Fall Out of COVID-19 Severely Affects Food Security of Migrants in South America

July 16, 2020
Photo: WFP/Deivid Torrado

PANAMA CITY – Two thirds of the 3 million Venezuelan migrants in Colombia, Ecuador and Peru who have seen their jobs disappear and their incomes plummet during the pandemic will see their food insecurity worsen in 2020, according to the United Nations World Food Programme’s COVID-19 projections.

Latin America and the Caribbean is expected to register an alarming 269 percent rise in the number of people facing severe food insecurity when compared to 2019 – the highest relative increase globally. Nearly 16 million people*, which includes 1.9 million Venezuelan migrants, will this year face  a critical situation that warrants urgent attention.

“We are worried about the millions who are suffering the impact of the pandemic in our continent,” said Miguel Barreto, U.N. World Food Programme’s Regional Director for Latin America and the Caribbean. “Without enough work and income, hunger is what’s next for them. We must act now. We can’t leave anyone behind.”

In the case of migrants, the projection combines moderate and severe food insecurity and is based on a remote survey the U.N. World Food Programme conducted between April and May 2020 on the impact of COVID-19 on their lives. Economic indicators for Latin America and the Caribbean were also analyzed following the outbreak.

With predictions that gross domestic product (GDP) in the region will shrink by 9.1 percent** – the biggest contraction in a century, estimates suggest that poverty, extreme poverty and unemployment will affect millions more people this year.

Migrants are particularly vulnerable as they are not covered by national social protection programs which provide a safety net in times of crisis. The most recent U.N. World Food Programme survey found that 7 out of 10 migrants in these three countries were worried about feeding themselves and their families, a substantial increase compared to previous assessments. The proportion of migrants who only had one meal or did not eat the day before the interview increased 2.5 times compared to the pre-coronavirus period.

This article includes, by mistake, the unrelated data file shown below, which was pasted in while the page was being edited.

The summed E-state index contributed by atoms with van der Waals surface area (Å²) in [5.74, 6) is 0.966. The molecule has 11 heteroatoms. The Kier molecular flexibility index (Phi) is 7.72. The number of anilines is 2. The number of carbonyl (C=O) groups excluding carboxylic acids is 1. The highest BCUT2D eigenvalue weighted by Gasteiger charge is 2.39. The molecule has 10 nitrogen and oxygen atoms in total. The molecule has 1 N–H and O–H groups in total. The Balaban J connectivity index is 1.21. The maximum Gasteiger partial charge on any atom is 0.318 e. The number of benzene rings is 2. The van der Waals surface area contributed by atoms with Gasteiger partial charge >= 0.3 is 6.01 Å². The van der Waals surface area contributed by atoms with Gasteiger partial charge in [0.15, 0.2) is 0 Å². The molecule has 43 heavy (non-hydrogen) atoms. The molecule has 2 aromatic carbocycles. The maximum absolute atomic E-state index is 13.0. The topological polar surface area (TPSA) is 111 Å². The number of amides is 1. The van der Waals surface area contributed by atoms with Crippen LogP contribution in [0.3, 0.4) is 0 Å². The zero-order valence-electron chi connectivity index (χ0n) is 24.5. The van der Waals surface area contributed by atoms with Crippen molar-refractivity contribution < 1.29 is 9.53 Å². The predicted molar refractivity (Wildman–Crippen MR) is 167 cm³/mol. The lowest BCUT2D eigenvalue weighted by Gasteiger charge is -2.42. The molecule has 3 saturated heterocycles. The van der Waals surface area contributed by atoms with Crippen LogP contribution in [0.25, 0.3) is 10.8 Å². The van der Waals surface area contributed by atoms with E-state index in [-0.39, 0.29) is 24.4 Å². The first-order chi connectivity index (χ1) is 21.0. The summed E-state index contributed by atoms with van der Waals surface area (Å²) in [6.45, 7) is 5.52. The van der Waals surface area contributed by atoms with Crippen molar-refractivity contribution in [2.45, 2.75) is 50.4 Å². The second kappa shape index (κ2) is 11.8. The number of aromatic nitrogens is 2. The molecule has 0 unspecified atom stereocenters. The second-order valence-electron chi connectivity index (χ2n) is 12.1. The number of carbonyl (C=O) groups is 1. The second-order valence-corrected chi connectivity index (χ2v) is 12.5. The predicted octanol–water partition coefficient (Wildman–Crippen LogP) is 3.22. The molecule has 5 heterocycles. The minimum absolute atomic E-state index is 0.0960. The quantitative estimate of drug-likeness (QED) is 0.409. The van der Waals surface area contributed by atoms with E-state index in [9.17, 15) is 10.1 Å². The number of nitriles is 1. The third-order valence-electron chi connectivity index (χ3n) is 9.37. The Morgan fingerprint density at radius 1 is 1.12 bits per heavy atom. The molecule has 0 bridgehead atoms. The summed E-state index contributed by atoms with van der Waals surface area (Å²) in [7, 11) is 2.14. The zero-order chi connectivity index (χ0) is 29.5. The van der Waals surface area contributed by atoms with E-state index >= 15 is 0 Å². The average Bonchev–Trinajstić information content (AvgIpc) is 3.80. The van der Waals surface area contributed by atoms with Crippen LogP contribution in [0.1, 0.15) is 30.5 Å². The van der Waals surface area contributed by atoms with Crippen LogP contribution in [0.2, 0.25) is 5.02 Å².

“To halt the increase in poverty and hunger for migrants and other vulnerable groups, we need lasting solutions. It is important to incorporate migrants and other groups into national social protection programs as the Government of Colombia has started doing with our support. For this we count on the support of our international partners and of financial institutions,” added Barreto.

To cope with the growing wave of hunger, the U.N. World Food Programme needs an additional $328 million in 2020 to reach 3.5 million people who have been affected by the COVID-19 crisis in Latin America and the Caribbean. To assist vulnerable Venezuelan migrants in Colombia, Ecuador and Peru, the U.N. World Food Programme requires $120 million of the total figure.

Additional information for journalists:

In Colombia, the U.N. World Food Programme is assisting nearly 400,000 people a month with cash-based transfers or food rations, including migrants, members of indigenous communities, victims of armed violence, children in school feeding programs, and people affected by COVID-19. The U.N. World Food Programme plans to assist an additional 550,000 people, subject to the availability of funds, to support and complement national crisis response efforts.

In Ecuador, the U.N. World Food Programme provides vouchers to a monthly average of 96,000 migrants and, due to the crisis, has extended their duration from April to June for 20,000 families. In addition, the U.N. World Food Programme assists about 250 Ecuadorian returnees a month in temporary community kitchens in Pichincha province, and plans to assist 5,000 people in shelters and community kitchens during the pandemic.

In Peru, the U.N. World Food Programme is providing logistical support to the government to deliver nearly 240,000 food kits to vulnerable households in Lima and Callao, and food baskets to 20,000 families quarantining at home in 23 regions of the country. The U.N. World Food Programme also plans cash transfers for 98,000 vulnerable people, including migrants, who do not benefit from national social protection programs.

*The regional projection has been calculated for 11 countries where the U.N. World Food Programme has a presence and for small developing states in the Caribbean. The figure includes 1.9 million Venezuelan migrants in moderate and severe food insecurity in Colombia, Ecuador and Peru.

**As per the Economic Commission for Latin America and the Caribbean (ECLAC)

Remote survey report on the impact of COVID-19 on market access, food security and livelihoods

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The United Nations World Food Programme is the world’s largest humanitarian organization, saving lives in emergencies, building prosperity and supporting a sustainable future for people recovering from conflict, disasters and the impact of climate change.

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